First gene therapy for rare genetic neurodegenerative disorder in children, recommended in NICE draft guidance

Children with a rare, fatal, genetic disorder will be able to benefit from a new one-off treatment under new NICE guidance.

Gene therapy atidarsagene autotemcel (also called Libmeldy and made by Orchard Therapeutics) will be available for some children with the rare, life-limiting inherited neurodegenerative condition metachromatic leukodystrophy (MLD).

Atidarsagene autotemcel is the first ever treatment for MLD and the draft guidance looks at its use in children with late infantile or early juvenile forms of MLD. It is thought there are around 5 children born each year in England with MLD.

Costing around £2.8 million at its list price, this one-off treatment is the most expensive drug NICE has ever evaluated. Following public consultation on NICE’s earlier draft guidance which did not recommend atidarsagene autotemcel, the company has increased the confidential discount to the price of the drug. 

Atidarsagene autotemcel is given as a single-dose intravenous infusion. It is designed to correct the genetic cause of MLD by inserting functional copies of the faulty gene into the patient's own stem cells taken from their bone marrow or blood.

Clinical evidence suggests that atidarsagene autotemcel improves motor and cognitive function in the short term and could correct the enzyme deficiency caused by the disease.

The cost-effectiveness estimates show that atidarsagene autotemcel provides substantial extra health and quality-of-life benefits, although these vary for the different types of the disease.

Atidarsagene autotemcel is also recommended as an option for children with the early juvenile form of the condition who have early clinical symptoms but who can still walk independently and before the onset of cognitive decline.

Helen Knight, programme director in the Centre for Health Technology Evaluation at NICE, said: “The independent committee recognised that MLD is a life-limiting, relentless, disabling and isolating condition, affecting all aspects of patients’ and caregivers’ lives. It also recognised that treatment options for MLD are limited to managing symptoms, and that there is a significant unmet need for disease-modifying therapies for MLD.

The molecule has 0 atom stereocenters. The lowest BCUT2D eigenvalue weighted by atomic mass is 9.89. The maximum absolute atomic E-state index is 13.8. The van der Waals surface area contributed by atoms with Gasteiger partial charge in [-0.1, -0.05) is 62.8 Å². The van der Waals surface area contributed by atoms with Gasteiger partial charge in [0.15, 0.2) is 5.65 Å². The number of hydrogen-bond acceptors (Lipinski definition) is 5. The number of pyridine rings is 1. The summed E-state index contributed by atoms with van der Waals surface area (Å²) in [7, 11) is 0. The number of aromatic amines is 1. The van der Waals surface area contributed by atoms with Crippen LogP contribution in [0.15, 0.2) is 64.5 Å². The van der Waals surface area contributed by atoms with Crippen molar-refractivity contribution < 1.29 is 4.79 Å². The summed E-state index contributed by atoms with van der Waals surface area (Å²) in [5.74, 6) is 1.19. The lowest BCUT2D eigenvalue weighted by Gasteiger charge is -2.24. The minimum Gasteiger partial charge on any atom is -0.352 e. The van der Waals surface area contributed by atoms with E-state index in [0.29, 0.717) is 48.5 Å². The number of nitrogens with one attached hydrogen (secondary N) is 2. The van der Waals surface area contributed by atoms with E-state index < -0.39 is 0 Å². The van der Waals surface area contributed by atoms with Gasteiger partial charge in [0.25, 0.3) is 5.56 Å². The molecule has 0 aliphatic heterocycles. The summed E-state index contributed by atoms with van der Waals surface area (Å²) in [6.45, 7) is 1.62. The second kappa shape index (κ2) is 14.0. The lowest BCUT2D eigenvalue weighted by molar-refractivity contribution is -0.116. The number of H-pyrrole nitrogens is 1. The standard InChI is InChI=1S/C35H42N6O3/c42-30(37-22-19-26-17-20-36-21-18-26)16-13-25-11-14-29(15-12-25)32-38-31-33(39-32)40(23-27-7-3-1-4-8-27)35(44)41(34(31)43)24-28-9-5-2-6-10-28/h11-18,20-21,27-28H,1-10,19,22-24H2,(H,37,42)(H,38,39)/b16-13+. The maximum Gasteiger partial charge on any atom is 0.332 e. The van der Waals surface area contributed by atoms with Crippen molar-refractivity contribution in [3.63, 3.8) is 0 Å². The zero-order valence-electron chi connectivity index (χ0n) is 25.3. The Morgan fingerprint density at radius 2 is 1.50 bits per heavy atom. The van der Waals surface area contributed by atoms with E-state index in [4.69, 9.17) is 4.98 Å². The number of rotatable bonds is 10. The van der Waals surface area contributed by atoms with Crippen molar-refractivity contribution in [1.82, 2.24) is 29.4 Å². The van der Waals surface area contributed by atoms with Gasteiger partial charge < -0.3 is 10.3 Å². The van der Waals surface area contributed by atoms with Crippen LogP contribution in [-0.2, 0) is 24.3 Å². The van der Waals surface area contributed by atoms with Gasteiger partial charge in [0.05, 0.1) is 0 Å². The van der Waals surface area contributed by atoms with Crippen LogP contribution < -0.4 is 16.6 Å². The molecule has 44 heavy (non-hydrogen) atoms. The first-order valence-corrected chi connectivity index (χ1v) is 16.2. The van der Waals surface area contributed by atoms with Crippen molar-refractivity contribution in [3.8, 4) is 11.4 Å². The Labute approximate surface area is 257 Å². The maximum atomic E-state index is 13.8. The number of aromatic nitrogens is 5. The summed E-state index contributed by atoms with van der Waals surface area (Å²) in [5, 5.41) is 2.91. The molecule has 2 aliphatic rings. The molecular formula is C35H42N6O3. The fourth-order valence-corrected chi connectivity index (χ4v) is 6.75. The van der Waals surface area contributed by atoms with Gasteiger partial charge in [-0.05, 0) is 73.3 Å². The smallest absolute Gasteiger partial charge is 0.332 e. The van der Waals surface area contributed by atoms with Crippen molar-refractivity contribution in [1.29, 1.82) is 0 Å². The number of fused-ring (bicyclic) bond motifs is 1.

“The clinical evidence presented showed that for those children in whom atidarsagene autotemcel was effective, it had a substantial clinical benefit in terms of enabling children to maintain their motor and cognitive functions. We’re therefore pleased that the company has agreed an improved discount to the price of atidarsagene autotemcel which, in better reflecting the uncertainty in the evidence, has enabled the committee to recommend this potentially transformative treatment for children with this condition.”

MLD is caused by a lack of the enzyme Arylsulfatase-A. Without this enzyme, substances called sulphatides build up, eventually destroying the protective myelin sheath of the nervous system. As a result, the nerves in the brain and the peripheral nerves cease to function properly causing symptoms including peripheral neuropathy, muscle weakness, sight and hearing loss, difficulty walking, loss of speech, cognitive decline and seizures.

How quickly the disease progresses and how long children with it live varies based on age when symptoms appear. Children with the late infantile type of MLD - which starts before 30 months and is the most common and the most rapidly progressing type - deteriorate rapidly and usually die between the ages of 5 and 8. Children with early juvenile MLD, which usually starts between 30 months and 6 years, have a life expectancy between 10 and 20 years after onset.


The clinical evidence showed that for those children in whom atidarsagene autotemcel was effective, it had a substantial clinical benefit.

Helen Knight, programme director in the Centre for Health Technology Evaluation at NICE